Sorry for such a stupid question, I'm just the beginner... Will you please explain me how to use the "macro" button on these lens? Thanks in advance.
#1. "RE: AF35-70 Macro mode" | In response to Reply # 0f8bthere Basic MemberTue 28-Aug-01 11:07 AM
A short lesson in focusing closer:
Lenses can focus closer by several means. Traditionally, the main way was to increase the extension of the optics from the film plane, which then requires the camera to move in closer to the subject to be in focus. Most older lenses use extension, whether macro or not. Simply focus a lens from infinity to its closest distance, and you can see it get longer.
New methods of getting closer involve internal shifting of elements which reduces the amount of extension needed. If you want to see the difference, look at an old manual 55mm f/2.8 Micro and the new 60mm f/2.8 micro. The first lens uses a tremendous amount of extension only and only delivers a half life size image on film. The new 60mm lens uses a combination of extension and optical shifting, allowing full life size and less light loss due to extension. Many non-macro lenses today use "internal focusing" which does not require the lengthening of the lens when focusing closer.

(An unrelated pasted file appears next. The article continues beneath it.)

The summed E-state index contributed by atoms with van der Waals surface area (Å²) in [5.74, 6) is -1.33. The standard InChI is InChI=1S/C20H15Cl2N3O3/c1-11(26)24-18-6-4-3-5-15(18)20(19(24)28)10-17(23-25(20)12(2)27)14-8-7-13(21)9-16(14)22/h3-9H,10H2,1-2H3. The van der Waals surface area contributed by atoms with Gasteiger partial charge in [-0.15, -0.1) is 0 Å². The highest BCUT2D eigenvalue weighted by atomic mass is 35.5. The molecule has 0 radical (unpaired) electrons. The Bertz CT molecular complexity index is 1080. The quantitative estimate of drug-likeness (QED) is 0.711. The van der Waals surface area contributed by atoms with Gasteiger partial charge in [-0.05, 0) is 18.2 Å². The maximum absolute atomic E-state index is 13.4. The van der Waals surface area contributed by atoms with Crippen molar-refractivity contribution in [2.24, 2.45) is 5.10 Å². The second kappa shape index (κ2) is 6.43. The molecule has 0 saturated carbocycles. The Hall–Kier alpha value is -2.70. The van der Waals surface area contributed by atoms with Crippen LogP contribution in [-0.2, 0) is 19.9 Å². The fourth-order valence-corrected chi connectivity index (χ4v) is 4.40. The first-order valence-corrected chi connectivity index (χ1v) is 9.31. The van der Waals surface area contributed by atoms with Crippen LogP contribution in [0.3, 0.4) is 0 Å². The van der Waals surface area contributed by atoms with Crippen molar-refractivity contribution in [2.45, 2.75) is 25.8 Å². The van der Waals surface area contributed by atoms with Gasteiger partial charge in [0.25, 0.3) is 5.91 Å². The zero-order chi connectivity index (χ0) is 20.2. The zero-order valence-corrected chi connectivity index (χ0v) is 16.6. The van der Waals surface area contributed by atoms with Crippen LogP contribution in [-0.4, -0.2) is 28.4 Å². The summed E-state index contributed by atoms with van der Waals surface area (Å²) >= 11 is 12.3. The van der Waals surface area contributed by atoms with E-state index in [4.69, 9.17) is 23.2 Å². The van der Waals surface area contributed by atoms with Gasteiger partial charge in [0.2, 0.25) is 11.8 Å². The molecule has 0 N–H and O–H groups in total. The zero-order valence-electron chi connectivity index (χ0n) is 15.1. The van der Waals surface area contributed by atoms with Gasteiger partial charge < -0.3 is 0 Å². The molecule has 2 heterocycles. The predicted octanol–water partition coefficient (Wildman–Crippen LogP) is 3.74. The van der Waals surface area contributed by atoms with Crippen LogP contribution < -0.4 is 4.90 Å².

Several zoom lenses that have a "macro" function use this button you mention to keep the normal range shorter, thus speeding up the use in most situations, because the travel of the focus rotation is reduced by not allowing very close focus. When you are finding that you need to move closer than the lens will allow in the normal range, simply press the chrome button, rotate the lens' macro function to add some extension. At this point, manual focus is needed to tweak the exact point of focus. What I do is to have the normal focusing ring set to the minimum distance and then to use the macro ring slowly to bring the image in focus. It can be used at any point, but many people rack it right to maximum rotation, and then move up and back until focus is achieved. Sometimes, only a rotation of a few degrees is all that is needed to achieve focus... use your viewfinder to know when to stop.
So in essence, it is simply a method of adding some extension into the lens to allow closer focusing. Always make sure that when not needed, that you reset the macro ring until the chrome button "clicks" back. If you don't do this, your lens will not focus to infinity.